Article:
Hulda clasped her hands together in what could only be described as prayer. “Thank you, Fru Dorit, for reminding us of our obligations.” Though Hulda’s tone didn’t really sound all that thankful. “I remind everyone that past charges, once cleared, are null and void. New charges, should they be filed, would require a tribunal. For now we seek only to discern if such action is necessary. Katla, again we ask you to describe the events of this evening.”
Kill me now
. Because the look of rage on Grim’s face was certainly a promise to do it eventually, and the knit of her eyebrows hinted at a sooner-than-later resolve. I described the scene, truthfully, but with plenty of elbowroom for Fru Grimilla to add her own account.
When I had finished, Grim stood. “This is an outrage. I know not how to respond to such groundless accusations.”
“Not accusations,” Hulda cut in. “As you heard Katla say, she’s not sure what she saw.”
“It’s true,” I said. “It happened so fast. Even now, it’s all such a blur.”
“So, Katla,” Dorit said, “do you charge Fru Grimilla with conspiring with the Raven?”
“No,” I said quickly. “I don’t.”
“I should certainly hope not,” Grim said. “For I promise to defend myself by whatever means necessary.”
And we have a winner
. “Like Fru Hulda said, I was probably just nervous and seeing all kinds of crazy things in anticipation of today’s meeting.” Sure wished I’d gotten the wish-granting Swan Maiden hallucination instead. Just my luck, I supposed, to conjure the Messenger of Death. The meeting adjourned with Fru Hulda tabling the Raven discussion for later. I remained in my seat for many moments recovering. Finally, I looked around. Only Hulda and I remained.
“I am proud of you.” Hulda patted my hand.
“I made a mess of things.”
“The first is always the hardest.”
“Fru Grimilla hates me.”
“No. She doesn’t hate you. It’s just that Fru Grimilla is very devoted, very passionate in her duties. To have her loyalty questioned is a great insult.”
“I swear I didn’t know anything about the significance of the Raven. But I have to say, it doesn’t make me feel any better about my close call today. What if someone’s out to get me? Because I’m a Stork.” Contrary to popular belief, it did not help to talk about it. It only made it feel more real, as if the sound of screeching tires and the smell of burning rubber hadn’t been sensory enough.
Hulda, lost in thought, twitched her forefinger back and forth in the air. “Ravens seek immortality. With dark magic, they coax both man and beast to do their evil bidding, to fulfill their devilish covenants. They risk everything in their quest. Do you understand the consequence of failure?”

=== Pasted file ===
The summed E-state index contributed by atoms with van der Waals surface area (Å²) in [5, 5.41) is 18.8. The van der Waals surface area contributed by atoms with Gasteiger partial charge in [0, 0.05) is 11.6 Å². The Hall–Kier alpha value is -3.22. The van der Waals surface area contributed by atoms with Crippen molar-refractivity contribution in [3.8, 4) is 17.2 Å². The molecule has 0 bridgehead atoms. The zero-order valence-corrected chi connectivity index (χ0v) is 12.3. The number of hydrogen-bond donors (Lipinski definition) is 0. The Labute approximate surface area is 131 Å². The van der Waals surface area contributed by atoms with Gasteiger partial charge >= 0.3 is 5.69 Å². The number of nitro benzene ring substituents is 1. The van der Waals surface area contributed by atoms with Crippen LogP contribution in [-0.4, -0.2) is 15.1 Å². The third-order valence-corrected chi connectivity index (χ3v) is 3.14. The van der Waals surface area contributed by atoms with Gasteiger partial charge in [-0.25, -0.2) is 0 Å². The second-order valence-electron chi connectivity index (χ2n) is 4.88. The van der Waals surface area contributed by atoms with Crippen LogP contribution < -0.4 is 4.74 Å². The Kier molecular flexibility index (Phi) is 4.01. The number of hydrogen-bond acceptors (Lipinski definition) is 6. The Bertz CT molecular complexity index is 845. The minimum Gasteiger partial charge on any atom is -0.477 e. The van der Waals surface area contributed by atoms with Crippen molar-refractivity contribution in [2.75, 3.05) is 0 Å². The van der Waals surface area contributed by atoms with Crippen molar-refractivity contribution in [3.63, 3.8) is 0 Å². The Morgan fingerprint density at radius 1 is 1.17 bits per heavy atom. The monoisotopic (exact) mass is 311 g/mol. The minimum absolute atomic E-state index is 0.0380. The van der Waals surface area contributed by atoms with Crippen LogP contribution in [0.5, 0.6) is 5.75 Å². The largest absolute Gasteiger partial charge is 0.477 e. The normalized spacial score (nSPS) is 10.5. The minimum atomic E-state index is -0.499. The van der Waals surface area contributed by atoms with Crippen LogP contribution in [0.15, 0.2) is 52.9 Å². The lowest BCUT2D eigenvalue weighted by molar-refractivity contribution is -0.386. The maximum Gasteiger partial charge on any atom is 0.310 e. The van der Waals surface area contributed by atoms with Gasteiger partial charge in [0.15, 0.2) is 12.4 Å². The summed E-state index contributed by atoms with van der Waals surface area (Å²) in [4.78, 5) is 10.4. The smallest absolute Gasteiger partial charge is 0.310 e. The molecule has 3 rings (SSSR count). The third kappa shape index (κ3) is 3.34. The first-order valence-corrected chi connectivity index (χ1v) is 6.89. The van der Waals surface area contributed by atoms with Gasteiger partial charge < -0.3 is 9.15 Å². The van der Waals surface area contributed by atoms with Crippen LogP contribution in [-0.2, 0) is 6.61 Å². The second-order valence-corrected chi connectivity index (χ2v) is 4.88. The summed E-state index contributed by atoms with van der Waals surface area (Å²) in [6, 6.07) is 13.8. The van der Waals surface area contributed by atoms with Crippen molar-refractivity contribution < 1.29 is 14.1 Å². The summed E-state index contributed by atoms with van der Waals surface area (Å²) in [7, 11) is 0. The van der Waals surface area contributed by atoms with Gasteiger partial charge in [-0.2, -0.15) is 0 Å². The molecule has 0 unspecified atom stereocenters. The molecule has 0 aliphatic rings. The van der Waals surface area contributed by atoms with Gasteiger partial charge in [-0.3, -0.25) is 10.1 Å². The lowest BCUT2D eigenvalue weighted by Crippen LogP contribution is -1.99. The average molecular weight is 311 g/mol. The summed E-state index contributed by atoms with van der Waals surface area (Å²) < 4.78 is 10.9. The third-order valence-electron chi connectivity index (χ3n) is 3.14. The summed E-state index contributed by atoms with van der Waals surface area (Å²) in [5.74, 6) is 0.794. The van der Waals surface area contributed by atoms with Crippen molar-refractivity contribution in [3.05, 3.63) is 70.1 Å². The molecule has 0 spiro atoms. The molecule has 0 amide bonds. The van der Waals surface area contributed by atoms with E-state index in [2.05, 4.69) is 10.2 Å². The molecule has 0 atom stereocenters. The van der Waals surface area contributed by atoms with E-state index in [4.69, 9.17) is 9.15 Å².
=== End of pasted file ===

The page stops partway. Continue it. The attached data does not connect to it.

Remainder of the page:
“I’m not sure.” But again, I wondered if I should mention the bear attack. How much more
could it get?
“Damnation,” Hulda said in a low, rough voice.
That I understood.
“Storks, on the other hand, have a passion for both this life and the next. They are chosen to deliver souls. A great honor. A betrayal of this trust — it’s just unthinkable.”
“I guess that makes sense.” And it did. Crotchety was one thing, but devilish was a whole ’nother country.
“Do not worry yourself. Only your sister Storks know your identity. You are safe within our ranks. Sometimes a big black bird is just that.”
“Uh, Fru Hulda, what did Fru Dorit mean by a second accusation?”
“Did you not understand that she was cleared of this charge?”
“Yeah. I got that, but still, it struck me as important.”
She tapped her chin. “Is old business, but it involves you.”
“The first accusation against Fru Grimilla came after your accident at the lake. There were reports of a coat of peacock blue at the scene.”
“She was there?”
“This never was proven. In fact, she had a sewing circle with the Girl Scouts that day.”
“But given these new charges . . .”
“Katla, listen closely to me. Fru Grimilla’s name was cleared. This is old story with no relevance.”
“But . . .”
“We speak no more of this,” she said with a slash of her hand.
I had so many more questions: about the Ravens and their covenants, and about that day at the lake, but I knew better than to persist. She might need a leg up, but once in the saddle, Hulda was one big bad boss lady.
She then got a funny kind of proud look on her face. “Your recommendation for the vessel, I approve. You’re a very strong girl. And you made a good decision. The earth element, a logical choice. A mother who is grounded. Of course, you knew this already of the vessel, and much more.” Hulda squeezed my hand affectionately.
Somehow I suspected she, too, knew plenty about the vessel, including name, rank, and cereal of choice. Nonetheless, she seemed pleased with me. And while we were on the topic of family, I supposed then was the time to strike. “Uh, Hulda,” I stammered, “do you think you’d be willing to meet my dad?”
“Of course, child. I should love to meet your father.”
“Do you think you’d be willing to show him your factory?” My nose twitched. It always betrayed me in awkward situations. “Given the whole wind symbol from my dream.”
Hulda took a long time to answer. It seemed like a bad sign. “An interesting interpretation, though I wonder its merit.”
“My dad isn’t exactly excited about it either.”
Hulda perked up. “He resists?”
“What are his reservations?”
“Too far away, I guess. Weather as a likely delay to delivery schedules.”
“Yeah.” An unexpected visitor who is reluctant and fears the weather — I should have guessed by now that something like this would excite Hulda.
“You bring him to my factory tomorrow.”
“Did you sleep well?” my mom asked me the next morning. She looked just as sunny and calm this morning as she had yesterday, and the day before. I wasn’t sure how long it took for our decision to kick in, but she clearly hadn’t figured it out yet.
“Pretty good,” I said, though I hadn’t. As much as I trusted Hulda and wanted, badly, to believe that sometimes a big black bird is just that, the whole Raven thing — even just knowing they’re out there — had me rattled. As did mailboxes. And logs, of any shape or variety.
“Did you get your project done?”
“Yep.” I patted my book bag, which contained nothing more than a simple social studies assignment due that day.
“You sure looked beat when you got in last night.” If only she knew. And then it struck me. She really did need to know. I looked down at the bowl of healthy kibble she was crunching. She definitely ate well, but I also noticed the big mug of coffee in her hand. She’d have to cut down on that, wouldn’t she?